The importance of friends and friendship in late Anglo-Saxon England, c. 871-1035.
Today the bond of friendship seems almost ubiquitous, yet this same bond is conspiciously absent from the historical record of pre-Conquest England. Admittedly, attempting to understand how friendship was understood, let alone how this relationship played out, presents many obstacles. Despite this, there has been a recent surge in scholarly interest regarding the importance of friends and friendship. Scholars of contemporary Ottonian Germany have found friendship a particularly fertile area of study. Indeed, viewing Ottonian society through the 'lens' of friendship has proven so fruitful that it is now regarded as the matrix through which the kingdom was both governed and understood.
My research makes use of a range of continental comparanda, and draws on diverse source material, stretching from charters and law-codes to elegiac and heroic poetry. My work also takes a consciously interdisciplinary approach, and by taking cues from recent research in the fields of sociology and anthropology, the hope is that one is able to look past the modern understanding of an 'ideal-type' relationship, or constructions of friendship as purely affective or instrumental, and get closer to the bond's tenth-century 'real-world' context.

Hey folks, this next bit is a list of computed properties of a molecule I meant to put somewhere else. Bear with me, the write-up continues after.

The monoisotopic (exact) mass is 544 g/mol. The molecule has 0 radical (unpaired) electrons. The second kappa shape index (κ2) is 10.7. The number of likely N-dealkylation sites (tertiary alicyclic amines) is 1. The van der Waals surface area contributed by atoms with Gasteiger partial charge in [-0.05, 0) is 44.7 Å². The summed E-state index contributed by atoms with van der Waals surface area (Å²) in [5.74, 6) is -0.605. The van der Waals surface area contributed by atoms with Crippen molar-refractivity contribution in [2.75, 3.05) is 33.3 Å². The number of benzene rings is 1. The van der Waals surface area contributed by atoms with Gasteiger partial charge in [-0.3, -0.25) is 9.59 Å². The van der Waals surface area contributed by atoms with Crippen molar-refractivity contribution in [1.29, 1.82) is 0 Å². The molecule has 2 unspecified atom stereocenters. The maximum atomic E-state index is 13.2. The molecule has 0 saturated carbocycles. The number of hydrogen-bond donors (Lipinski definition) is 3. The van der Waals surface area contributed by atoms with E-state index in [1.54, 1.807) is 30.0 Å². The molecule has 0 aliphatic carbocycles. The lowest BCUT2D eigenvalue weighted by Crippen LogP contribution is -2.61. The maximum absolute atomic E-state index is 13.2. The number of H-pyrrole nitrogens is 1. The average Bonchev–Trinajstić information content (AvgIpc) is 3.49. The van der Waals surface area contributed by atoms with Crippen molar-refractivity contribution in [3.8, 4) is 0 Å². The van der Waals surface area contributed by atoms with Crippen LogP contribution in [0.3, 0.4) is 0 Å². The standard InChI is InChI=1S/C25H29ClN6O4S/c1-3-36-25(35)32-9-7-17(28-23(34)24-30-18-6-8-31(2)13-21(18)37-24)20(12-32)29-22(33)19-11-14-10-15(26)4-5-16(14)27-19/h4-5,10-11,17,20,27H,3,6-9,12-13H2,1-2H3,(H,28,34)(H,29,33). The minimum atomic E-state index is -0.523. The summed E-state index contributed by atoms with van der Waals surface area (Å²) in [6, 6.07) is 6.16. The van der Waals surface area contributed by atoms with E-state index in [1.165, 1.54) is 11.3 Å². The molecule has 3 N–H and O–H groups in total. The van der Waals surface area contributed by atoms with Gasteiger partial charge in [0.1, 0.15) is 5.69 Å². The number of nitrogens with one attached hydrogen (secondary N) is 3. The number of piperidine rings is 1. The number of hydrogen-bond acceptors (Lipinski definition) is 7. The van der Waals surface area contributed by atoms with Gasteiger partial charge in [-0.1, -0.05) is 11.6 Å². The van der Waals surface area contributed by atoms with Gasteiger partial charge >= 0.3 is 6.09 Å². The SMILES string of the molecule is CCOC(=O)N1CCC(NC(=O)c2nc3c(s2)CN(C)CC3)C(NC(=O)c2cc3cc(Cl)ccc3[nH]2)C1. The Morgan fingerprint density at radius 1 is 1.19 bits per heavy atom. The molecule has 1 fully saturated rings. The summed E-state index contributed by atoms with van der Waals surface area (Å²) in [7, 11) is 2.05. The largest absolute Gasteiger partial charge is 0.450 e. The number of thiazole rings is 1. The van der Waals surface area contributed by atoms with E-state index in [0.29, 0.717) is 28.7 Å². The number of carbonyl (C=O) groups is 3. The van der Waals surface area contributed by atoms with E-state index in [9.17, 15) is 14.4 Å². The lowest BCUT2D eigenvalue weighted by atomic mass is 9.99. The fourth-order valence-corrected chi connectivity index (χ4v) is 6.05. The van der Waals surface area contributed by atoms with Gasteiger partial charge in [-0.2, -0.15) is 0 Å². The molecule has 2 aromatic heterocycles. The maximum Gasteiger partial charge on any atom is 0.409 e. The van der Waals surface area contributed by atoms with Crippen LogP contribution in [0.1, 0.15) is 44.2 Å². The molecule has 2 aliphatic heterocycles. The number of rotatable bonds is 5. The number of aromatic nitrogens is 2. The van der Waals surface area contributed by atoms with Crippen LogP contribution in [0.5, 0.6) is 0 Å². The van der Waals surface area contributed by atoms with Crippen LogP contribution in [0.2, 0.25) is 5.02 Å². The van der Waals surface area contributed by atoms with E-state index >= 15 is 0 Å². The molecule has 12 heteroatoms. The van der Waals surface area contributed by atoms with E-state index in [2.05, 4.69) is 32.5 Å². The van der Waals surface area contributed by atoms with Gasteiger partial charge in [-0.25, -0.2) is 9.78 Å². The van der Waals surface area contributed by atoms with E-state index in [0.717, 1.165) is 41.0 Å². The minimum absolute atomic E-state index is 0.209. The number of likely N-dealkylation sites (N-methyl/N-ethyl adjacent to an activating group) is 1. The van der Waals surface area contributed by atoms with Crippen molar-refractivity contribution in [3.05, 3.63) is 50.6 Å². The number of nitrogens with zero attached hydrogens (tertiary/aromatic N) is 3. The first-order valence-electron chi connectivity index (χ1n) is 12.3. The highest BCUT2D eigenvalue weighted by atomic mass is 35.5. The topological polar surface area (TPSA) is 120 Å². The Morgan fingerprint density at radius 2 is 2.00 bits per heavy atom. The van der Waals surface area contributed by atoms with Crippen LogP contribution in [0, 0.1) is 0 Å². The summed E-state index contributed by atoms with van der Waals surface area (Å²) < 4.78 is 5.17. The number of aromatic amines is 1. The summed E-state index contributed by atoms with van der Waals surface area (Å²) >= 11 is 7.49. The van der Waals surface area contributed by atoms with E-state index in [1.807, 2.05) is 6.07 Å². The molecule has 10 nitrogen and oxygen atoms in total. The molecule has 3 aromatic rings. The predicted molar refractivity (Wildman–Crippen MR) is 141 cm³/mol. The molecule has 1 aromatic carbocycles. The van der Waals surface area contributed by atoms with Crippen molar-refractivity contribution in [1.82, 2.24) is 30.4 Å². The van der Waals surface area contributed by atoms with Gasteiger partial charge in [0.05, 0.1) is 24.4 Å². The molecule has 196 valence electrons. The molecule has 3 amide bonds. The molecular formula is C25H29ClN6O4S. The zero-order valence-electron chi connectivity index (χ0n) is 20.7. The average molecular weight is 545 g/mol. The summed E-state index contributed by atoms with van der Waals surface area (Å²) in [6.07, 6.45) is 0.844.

Scholars have often sought to conceptualize pre-Conquest government by viewing it at its most bureaucratic level, through its agents and agencies. However, these endeavours, focused on levels of taxation and administrative sophistaction, have had a reifying effect on our view of tenth-century society, and failed to incorporate the more human elements of interaction, which appear as the central feature of our sources. With this in mind, my research intends to add some texture back into our understanding of late Anglo-Saxon England, and put the personality back into a society that functioned, first and foremost, at an interpersonal level.